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Cab operator and courier services provider Addison Lee has formed a strategic alliance with Oxford-based connected and autonomous vehicle (CAV) software developer Oxbotica to accelerate the deployment of CAVs on London’s streets over the next couple of years.
One of the highest profile UK CAV firms, Oxbotica is a frequent contributor to the debate – and evolving government policy – around CAVs, and is currently taking part in a number of active R&D projects and early-stage deployments, including a trial of self-guided electric shuttles at Gatwick Airport. It is also a member of the Driven consortium, which plans to drive a fully autonomous vehicle from London to Oxford by 2020.
The two companies will collaborate on the creation of detailed, digital maps of London’s road system, all 250,000-plus miles of it, noting the position of every kerb, road-sign, landmark and traffic signals, all in an attempt to ensure that future CAVs will be able to find their way around the city safely and efficiently.
“Urban transport will change beyond recognition in the next 10 years with the introduction of self-driving services, and we intend to be at the very forefront of this change by acting now,” said Addison Lee CEO Andy Boland.
“Autonomous technology holds the key to many of the challenges we face in transport. By providing ride-sharing services, we can help address congestion, free space used for parking and improve urban air quality through zero-emission vehicles. We are proud to be partnering with a British technology pioneer and leader in autonomous vehicle technology, Oxbotica, and together we will continue our British success story in how we revolutionise the way people get around cities.”
Over the longer-term, Addison Lee believes CAVs will be an important part of its business, particularly as private car ownership declines in cities like London, and people continue to gravitate towards a more service-driven model of urban transportation, whether through shared car ownership schemes, gig economy services such as Uber, or more traditional booked cab services such as its own.
It hopes to be able to take a greater share of the expanding CAV market, which could be worth as much as £28bn by 2035.
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It said it aimed to use its brand to offer “affordable, quality, ride-shared services” to passengers underserved by existing transport nodes by 2021, and explore opportunities to automate services such as corporate shuttles, campus transport, and airport transfers.
“This represents a huge leap towards bringing autonomous vehicles into mainstream use on the streets of London, and eventually in cities across the UK and beyond,” said Oxbotica CEO Graeme Smith.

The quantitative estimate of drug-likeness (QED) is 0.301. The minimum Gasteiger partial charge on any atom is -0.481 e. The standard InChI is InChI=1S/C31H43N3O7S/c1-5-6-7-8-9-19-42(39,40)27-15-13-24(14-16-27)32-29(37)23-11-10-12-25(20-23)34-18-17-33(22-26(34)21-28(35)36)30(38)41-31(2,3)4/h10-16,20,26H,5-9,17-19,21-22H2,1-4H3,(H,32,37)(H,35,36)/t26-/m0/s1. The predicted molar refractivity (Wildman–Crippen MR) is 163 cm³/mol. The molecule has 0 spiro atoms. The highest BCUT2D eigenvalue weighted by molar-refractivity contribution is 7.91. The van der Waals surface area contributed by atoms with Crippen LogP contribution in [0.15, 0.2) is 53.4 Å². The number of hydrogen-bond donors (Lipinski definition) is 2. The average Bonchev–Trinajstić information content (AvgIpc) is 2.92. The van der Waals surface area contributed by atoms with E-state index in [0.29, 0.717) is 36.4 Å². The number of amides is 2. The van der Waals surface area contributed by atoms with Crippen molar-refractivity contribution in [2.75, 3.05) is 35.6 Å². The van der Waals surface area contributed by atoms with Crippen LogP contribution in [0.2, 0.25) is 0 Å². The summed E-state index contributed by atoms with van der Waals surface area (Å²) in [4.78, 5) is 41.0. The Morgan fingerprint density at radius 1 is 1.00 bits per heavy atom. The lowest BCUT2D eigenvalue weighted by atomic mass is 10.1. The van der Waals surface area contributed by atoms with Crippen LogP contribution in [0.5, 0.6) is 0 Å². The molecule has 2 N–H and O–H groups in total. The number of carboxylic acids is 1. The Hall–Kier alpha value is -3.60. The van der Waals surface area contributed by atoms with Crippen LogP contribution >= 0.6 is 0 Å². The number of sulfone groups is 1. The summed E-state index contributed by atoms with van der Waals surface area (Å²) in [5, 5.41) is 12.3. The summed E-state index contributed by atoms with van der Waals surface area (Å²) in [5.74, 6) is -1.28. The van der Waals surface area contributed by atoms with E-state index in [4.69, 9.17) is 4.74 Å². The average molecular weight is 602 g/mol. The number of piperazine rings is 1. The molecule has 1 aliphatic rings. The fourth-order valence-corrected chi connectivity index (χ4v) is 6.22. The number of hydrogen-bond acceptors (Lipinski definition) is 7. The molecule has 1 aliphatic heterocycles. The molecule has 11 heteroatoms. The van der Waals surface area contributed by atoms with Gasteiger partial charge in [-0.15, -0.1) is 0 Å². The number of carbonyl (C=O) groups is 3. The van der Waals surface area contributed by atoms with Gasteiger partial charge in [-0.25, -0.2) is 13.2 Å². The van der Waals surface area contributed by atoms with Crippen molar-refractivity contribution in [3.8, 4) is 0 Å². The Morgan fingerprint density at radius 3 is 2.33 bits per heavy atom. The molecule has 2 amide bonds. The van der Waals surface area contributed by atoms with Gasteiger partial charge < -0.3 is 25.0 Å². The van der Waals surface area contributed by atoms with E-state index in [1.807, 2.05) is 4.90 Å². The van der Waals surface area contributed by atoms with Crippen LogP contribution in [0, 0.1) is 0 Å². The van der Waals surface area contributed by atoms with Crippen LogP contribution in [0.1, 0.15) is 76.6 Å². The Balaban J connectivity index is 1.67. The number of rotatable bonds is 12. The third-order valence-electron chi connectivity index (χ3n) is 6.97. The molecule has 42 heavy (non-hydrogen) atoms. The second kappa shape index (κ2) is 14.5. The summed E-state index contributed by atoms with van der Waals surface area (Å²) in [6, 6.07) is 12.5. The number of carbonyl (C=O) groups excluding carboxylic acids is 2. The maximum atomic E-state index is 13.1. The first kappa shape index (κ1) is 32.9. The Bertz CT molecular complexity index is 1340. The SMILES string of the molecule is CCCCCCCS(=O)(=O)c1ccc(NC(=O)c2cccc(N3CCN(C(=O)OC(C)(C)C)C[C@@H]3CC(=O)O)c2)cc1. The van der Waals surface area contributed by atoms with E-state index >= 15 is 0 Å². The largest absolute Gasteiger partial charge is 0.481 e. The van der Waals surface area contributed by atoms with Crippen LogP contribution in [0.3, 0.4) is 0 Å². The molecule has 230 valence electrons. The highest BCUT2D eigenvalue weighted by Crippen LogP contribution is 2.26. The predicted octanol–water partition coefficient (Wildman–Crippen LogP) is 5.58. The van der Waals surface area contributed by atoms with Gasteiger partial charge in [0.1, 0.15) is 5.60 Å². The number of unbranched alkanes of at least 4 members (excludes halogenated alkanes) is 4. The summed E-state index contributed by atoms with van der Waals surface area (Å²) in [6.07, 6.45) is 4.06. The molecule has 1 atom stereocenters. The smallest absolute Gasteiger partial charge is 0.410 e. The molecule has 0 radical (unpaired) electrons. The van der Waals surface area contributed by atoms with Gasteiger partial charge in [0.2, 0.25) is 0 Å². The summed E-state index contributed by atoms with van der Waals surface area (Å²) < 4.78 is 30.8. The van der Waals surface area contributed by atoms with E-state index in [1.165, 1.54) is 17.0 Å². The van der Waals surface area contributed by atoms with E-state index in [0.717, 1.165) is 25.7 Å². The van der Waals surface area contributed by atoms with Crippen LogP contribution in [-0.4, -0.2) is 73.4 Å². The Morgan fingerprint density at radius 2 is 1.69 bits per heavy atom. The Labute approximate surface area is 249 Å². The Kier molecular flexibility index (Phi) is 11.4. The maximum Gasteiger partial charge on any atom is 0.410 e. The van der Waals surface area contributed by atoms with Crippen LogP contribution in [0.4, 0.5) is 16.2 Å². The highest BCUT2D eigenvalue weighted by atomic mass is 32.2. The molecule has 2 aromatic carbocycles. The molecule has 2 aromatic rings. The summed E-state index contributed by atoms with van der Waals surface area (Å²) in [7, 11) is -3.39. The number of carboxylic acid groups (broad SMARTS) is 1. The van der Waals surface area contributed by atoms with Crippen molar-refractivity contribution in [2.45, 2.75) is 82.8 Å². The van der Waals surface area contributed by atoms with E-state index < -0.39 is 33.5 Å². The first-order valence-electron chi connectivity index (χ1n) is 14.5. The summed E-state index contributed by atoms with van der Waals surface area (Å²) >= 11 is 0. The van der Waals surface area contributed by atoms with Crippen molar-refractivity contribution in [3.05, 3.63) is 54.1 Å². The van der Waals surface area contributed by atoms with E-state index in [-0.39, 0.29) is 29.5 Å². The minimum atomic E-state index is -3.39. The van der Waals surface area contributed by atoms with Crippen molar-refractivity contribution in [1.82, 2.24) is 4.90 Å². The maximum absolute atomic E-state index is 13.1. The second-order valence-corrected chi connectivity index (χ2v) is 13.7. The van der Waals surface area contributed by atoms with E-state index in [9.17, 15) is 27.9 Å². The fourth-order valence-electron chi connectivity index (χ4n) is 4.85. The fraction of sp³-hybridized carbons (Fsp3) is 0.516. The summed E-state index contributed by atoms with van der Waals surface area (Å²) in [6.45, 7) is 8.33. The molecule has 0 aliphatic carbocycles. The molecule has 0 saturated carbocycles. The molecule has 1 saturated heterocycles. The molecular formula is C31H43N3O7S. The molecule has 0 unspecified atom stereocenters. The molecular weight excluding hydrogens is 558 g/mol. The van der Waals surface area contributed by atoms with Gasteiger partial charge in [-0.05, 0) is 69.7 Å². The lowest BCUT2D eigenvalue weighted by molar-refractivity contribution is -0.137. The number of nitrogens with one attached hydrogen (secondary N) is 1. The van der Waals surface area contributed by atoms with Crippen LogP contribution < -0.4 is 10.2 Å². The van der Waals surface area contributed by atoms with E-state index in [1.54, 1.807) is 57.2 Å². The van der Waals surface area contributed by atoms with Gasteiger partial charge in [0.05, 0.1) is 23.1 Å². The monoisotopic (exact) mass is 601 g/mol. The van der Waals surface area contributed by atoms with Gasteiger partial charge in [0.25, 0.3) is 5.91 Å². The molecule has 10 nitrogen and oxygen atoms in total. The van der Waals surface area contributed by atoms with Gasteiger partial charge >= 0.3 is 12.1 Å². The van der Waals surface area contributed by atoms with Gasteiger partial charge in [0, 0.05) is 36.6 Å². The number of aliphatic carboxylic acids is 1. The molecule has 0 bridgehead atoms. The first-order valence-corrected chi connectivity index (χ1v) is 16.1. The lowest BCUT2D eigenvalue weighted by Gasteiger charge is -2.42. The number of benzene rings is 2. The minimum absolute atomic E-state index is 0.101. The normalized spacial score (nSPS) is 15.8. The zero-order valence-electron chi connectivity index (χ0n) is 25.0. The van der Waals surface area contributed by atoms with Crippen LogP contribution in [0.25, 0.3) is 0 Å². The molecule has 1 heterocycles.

“Our partnership with Addison Lee Group represents another milestone for the commercial deployment of our integrated autonomous vehicle and fleet management software systems in complex urban transport conditions. Together, we are taking a major step in delivering the future of mobility.”
Data scientist and machine learning specialist Sally Epstein, from tech consultancy Cambridge Consultants, said she applauded the ambition shown by Addison Lee and Oxbotica, but warned that fully autonomous driving was highly unlikely to become a reality in the timeframe the duo are suggesting.
“Consumers should know we’re nowhere near having genuinely driverless cars on public roads,” she said.
“Mapping data will become out of date as soon as it is collected. Street furniture is constantly changing, with road-works, accidents and more, while human movement in the same environment will remain stubbornly difficult to predict.”
Epstein said that mapping data alone would not be sufficient for this challenge. For example, she suggested maps will need to be intelligently integrated with other sensor data to keep road users safe, and how to do this remains an area of active research.
She also raised the question of how CAV decision-making will be understood after an incident, saying there must be adequate transparency in the system for people to be able to trust it – something that has been lacking to date.
“When fully autonomous vehicles do finally arrive, explaining how their decisions are made – particularly following accidents, will be much more important than any statistical proof that they experience fewer accidents than with humans at the wheel,” she said.
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